The US Doesn’t Have Any Good Military Options In Syria

Business Insider Australia
By Michael Kelley
April 29, 2013

There is evidence that troops loyal to Syrian Bashar al-Assad have used chemical weapons, and U.S. lawmakers are urging President Obama to respond.

But it’s not that simple.

The military options range from one-off missile strikes on infrastructure linked to chemical weapons, to carving out no-fly zones, and even as far as putting 20,000 U.S. troops in Jordan for a ground invasion.

All carry risks. Invasion has it’s obvious drawbacks (which the U.S. learned in Iraq), and establishing a humanitarian area in the north by destroying Syrian air defenses and artillery may have the same effect.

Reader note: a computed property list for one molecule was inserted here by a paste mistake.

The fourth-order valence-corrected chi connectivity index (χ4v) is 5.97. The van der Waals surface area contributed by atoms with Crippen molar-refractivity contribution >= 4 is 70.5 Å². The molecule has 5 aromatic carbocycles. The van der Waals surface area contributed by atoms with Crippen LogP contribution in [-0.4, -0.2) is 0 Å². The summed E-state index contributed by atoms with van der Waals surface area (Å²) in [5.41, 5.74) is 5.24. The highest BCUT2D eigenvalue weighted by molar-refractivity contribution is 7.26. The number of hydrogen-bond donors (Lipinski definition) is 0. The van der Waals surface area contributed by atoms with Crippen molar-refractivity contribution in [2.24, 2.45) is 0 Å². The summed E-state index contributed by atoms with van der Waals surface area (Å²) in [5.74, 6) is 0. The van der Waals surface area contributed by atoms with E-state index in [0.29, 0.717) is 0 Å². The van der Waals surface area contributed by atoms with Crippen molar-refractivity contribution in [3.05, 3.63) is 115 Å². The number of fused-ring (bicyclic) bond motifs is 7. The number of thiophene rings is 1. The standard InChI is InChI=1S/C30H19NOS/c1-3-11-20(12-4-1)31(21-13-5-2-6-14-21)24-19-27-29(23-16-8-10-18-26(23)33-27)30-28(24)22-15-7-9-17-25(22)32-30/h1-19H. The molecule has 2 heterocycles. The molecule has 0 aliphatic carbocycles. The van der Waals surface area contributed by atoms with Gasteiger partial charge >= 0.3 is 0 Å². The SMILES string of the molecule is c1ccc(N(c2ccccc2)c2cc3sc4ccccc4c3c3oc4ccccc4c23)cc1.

Once you set up a military no-fly zone or safe zone, you’re on a slippery slope, mission creep and before you know it, you have boots on the ground,” Bruce Riedel, a former CIA analyst and Middle East expert at the Brookings Institution, told Reuters. “Or you end up like Libya where you don’t really have a control mechanism for the end-game, should you end up with chaos.” …

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